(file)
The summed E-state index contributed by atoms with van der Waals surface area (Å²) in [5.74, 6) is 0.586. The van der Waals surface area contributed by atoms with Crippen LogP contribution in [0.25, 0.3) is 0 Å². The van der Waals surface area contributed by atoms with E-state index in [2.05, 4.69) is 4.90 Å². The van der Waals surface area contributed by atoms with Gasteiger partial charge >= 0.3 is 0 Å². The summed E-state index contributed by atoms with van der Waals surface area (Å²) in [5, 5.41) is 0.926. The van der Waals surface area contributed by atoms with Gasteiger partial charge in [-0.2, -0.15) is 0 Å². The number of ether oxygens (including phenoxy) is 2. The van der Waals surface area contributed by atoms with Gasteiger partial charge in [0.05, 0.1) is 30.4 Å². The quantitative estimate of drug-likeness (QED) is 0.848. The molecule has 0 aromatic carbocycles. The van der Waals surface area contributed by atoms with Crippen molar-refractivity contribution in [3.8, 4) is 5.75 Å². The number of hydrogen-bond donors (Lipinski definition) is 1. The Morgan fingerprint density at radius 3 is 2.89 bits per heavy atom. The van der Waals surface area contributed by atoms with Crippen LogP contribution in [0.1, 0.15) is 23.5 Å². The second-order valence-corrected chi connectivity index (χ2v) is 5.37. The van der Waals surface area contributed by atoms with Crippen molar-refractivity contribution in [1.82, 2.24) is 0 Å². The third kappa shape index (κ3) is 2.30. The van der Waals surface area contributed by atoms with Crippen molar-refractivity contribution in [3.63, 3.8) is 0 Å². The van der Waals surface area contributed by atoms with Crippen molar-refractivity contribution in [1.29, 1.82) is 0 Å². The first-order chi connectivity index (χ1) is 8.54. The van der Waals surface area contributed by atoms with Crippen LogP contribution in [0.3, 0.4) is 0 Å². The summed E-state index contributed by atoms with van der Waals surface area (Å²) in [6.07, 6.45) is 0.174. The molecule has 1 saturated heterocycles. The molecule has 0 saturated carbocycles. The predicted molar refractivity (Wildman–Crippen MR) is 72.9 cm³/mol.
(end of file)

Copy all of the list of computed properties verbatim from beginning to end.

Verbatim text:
The summed E-state index contributed by atoms with van der Waals surface area (Å²) in [5.74, 6) is 0.586. The van der Waals surface area contributed by atoms with Crippen LogP contribution in [0.25, 0.3) is 0 Å². The van der Waals surface area contributed by atoms with E-state index in [2.05, 4.69) is 4.90 Å². The van der Waals surface area contributed by atoms with Gasteiger partial charge >= 0.3 is 0 Å². The summed E-state index contributed by atoms with van der Waals surface area (Å²) in [5, 5.41) is 0.926. The van der Waals surface area contributed by atoms with Gasteiger partial charge in [-0.2, -0.15) is 0 Å². The number of ether oxygens (including phenoxy) is 2. The van der Waals surface area contributed by atoms with Gasteiger partial charge in [0.05, 0.1) is 30.4 Å². The quantitative estimate of drug-likeness (QED) is 0.848. The molecule has 0 aromatic carbocycles. The van der Waals surface area contributed by atoms with Crippen molar-refractivity contribution in [3.8, 4) is 5.75 Å². The number of hydrogen-bond donors (Lipinski definition) is 1. The Morgan fingerprint density at radius 3 is 2.89 bits per heavy atom. The van der Waals surface area contributed by atoms with Crippen LogP contribution in [0.1, 0.15) is 23.5 Å². The second-order valence-corrected chi connectivity index (χ2v) is 5.37. The van der Waals surface area contributed by atoms with Crippen molar-refractivity contribution in [1.82, 2.24) is 0 Å². The third kappa shape index (κ3) is 2.30. The van der Waals surface area contributed by atoms with Crippen molar-refractivity contribution in [3.63, 3.8) is 0 Å². The van der Waals surface area contributed by atoms with Crippen molar-refractivity contribution in [1.29, 1.82) is 0 Å². The first-order chi connectivity index (χ1) is 8.54. The van der Waals surface area contributed by atoms with Crippen LogP contribution in [0.3, 0.4) is 0 Å². The summed E-state index contributed by atoms with van der Waals surface area (Å²) in [6.07, 6.45) is 0.174. The molecule has 1 saturated heterocycles. The molecule has 0 saturated carbocycles. The predicted molar refractivity (Wildman–Crippen MR) is 72.9 cm³/mol.